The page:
Even as someone who has seen countless friends’ solo shows, directed solo shows and, yes, I’ll admit, even performed one or two myself, I still can admit they are a tough sell. (Not quite improv or slam poetry tough, mind you.) They can get real self-indulgent and navel-gazey, real quick. You’ve seen La La Land, you get it.
So, sure, I shuddered at the thought of six, 5-minute one-woman shows. However, the presence of legend Whoopi Goldberg lent an air of artistry to the proceedings that brought out the best from a few of the queens. Not that all the gals should be booking it to Edinburgh Fringe just yet.
Category is Obie Award Realness in our recap below!
Fresh off last week’s double-save, an emotional (still) Top Six, started the week with the annual puppet mini-challenge, a tradition that may have started to overstay its welcome. The puppet challenge started as an absurd addition to the Drag Race routine, but it feels long overdue for a twist or an overhaul to freshen it up.
Jackie gets the win for skewering Sherry, but there are few truly memorable, laugh-out-loud moments to be had. The win gives Jackie the power to set the line-up for the main challenge.
Ru tasks the queens with creating and presenting their own short, one-woman shows. Weirdly, the directions here feel like they’re missing some key information. The host sets it up as a comedy challenge, but the absolute clutch here is not in the humor, it’s in the vision. More important than the jokes is the structure, the point of view and the clear concept.
That’s probably why so many come into rehearsals with Ru and guest Whoopi Goldberg with such half-baked stand-up sets. It’s the piece of advice everyone seems to be dancing around. For simplicity’s sake, let’s break down each queen’s week:
Jackie initially comes into the rehearsal with a premise that revolves around a sort of “Everything You Wanted to Know About Drag Race (But Were Too Afraid to Ask)” recap. It’s a mix of obvious observations (How about that season one filter, amiright?!) and attempts at the absurd (a shark-filled moat around the mainstage). It’s neither funny nor clever enough to work. Instead, Jackie wisely scraps the entire idea, abandons the need to be funny, and embraces a more earnest approach. Her new show is about her parents, and it feels the closest to an actual one-woman show. There are some jokes scatter throughout, and, even though they’re not super sophisticated, they hit harder by contract to the more emotional material.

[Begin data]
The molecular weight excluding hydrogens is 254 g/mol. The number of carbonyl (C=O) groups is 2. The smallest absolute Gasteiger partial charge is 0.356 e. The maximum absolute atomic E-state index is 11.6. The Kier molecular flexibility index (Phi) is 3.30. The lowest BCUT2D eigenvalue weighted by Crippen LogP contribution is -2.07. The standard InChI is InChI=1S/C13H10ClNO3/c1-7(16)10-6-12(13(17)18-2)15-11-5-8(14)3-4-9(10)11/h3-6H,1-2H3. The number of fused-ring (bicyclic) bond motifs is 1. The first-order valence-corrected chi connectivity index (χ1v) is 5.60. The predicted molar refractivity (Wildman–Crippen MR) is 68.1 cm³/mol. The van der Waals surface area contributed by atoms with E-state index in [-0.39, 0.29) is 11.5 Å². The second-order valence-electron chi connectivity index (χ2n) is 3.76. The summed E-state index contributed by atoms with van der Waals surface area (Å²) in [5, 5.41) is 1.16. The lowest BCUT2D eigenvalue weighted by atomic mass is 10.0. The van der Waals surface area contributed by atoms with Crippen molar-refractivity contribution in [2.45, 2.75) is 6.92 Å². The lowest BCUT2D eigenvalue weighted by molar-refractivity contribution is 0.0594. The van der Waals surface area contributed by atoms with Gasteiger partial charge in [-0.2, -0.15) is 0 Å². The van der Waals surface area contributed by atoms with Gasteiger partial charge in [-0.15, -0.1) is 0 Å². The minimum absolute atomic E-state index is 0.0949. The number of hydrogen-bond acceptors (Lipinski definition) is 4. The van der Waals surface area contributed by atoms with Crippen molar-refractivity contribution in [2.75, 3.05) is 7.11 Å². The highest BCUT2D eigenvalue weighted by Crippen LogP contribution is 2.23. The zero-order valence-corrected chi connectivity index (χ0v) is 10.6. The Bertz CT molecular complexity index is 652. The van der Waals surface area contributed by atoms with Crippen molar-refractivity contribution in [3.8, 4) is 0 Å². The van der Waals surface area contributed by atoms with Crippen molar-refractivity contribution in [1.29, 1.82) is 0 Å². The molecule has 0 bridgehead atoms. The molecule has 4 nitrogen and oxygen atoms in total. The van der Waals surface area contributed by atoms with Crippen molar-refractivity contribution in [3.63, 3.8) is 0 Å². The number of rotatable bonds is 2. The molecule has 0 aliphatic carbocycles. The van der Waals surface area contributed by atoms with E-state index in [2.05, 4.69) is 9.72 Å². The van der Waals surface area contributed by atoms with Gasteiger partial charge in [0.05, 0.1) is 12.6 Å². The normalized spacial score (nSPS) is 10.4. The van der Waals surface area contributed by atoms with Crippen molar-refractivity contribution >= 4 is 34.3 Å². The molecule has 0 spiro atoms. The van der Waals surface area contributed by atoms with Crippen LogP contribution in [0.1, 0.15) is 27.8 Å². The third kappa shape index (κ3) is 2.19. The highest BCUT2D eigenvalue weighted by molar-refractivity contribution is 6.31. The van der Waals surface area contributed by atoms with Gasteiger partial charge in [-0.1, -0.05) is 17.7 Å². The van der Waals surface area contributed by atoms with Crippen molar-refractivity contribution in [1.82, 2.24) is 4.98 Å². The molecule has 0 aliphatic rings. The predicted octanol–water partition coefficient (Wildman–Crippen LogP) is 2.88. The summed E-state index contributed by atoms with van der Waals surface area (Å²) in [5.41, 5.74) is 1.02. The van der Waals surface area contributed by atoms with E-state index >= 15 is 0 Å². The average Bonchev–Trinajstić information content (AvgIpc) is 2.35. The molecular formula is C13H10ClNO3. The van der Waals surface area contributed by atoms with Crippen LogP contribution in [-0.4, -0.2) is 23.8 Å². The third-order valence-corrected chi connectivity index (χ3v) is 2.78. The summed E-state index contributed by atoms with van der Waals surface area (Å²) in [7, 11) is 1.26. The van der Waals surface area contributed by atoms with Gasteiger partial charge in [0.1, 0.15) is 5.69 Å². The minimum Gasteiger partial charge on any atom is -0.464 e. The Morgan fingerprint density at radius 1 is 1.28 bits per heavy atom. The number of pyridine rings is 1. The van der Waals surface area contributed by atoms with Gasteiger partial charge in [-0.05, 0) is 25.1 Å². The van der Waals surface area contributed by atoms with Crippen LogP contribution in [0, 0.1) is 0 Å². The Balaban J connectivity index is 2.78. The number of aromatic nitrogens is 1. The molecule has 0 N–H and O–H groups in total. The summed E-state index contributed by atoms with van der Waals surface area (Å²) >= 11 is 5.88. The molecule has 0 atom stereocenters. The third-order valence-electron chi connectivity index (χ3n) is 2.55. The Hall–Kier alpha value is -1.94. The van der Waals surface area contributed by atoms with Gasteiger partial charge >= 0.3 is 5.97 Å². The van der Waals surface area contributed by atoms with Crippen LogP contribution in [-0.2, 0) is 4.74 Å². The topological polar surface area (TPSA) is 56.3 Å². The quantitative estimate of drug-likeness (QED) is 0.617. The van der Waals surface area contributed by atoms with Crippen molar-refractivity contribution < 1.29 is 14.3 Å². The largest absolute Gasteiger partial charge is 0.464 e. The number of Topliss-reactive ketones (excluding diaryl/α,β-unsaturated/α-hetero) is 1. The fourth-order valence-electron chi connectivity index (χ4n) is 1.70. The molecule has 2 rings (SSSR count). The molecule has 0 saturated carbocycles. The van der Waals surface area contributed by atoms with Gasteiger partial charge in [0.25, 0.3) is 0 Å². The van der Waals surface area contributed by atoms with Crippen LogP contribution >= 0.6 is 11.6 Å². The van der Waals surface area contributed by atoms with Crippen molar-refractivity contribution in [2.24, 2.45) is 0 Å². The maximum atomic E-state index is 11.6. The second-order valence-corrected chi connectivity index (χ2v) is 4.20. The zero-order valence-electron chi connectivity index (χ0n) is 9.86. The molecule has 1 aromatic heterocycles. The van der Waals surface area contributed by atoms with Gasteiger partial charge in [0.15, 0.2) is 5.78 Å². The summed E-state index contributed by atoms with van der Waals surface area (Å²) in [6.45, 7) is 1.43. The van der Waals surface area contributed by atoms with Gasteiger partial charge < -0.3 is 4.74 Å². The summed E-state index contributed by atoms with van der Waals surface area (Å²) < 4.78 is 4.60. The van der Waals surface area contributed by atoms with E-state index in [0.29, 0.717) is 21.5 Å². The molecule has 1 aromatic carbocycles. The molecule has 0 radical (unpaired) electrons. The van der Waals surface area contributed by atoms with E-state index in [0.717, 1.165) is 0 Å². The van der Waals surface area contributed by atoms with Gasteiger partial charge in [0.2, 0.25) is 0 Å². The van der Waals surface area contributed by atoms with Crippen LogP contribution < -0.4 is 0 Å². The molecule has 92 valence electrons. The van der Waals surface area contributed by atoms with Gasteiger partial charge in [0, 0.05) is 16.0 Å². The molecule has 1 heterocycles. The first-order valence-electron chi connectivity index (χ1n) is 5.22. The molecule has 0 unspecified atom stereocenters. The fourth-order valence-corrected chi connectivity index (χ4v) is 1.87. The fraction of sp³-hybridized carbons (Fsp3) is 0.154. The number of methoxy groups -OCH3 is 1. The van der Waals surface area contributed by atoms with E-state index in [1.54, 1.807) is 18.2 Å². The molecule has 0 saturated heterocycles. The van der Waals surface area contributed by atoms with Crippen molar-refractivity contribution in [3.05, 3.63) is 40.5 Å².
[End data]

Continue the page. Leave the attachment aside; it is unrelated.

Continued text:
Next up is Crystal. Man, this weirdo. Crystal takes the complete opposite approach, but still manages to keep it focused. It’s a bizarre, gender-fluid Magic Mike character on shrooms, and, despite it all, it completely works. Phenomenal Phil presents a sort of infomercial preview of a dance DVD that is so profoundly stupid, it circles back around to profound. She’s wearing a tattooed muscle suit, and fully commits to every aspect of the bit. It’s a massive tonal shift from Jackie’s, but it’s irresistibly fun.
Heidi’s concept has some promise when she presents it to Whoopi and Ru in rehearsals. She’s going to do a spate of characters based around her family at a cookout. Solid idea! Unfortunately, it’s a bit too ambitious for Heidi’s skillset. She’s punching above her weight class here. In the performance, none of the characters develop beyond a few “funny” lines, and Heidi can’t create enough defining characteristics to differentiate between them. It ends up feeling more like an exhausting story at a party, despite Heidi’s best efforts.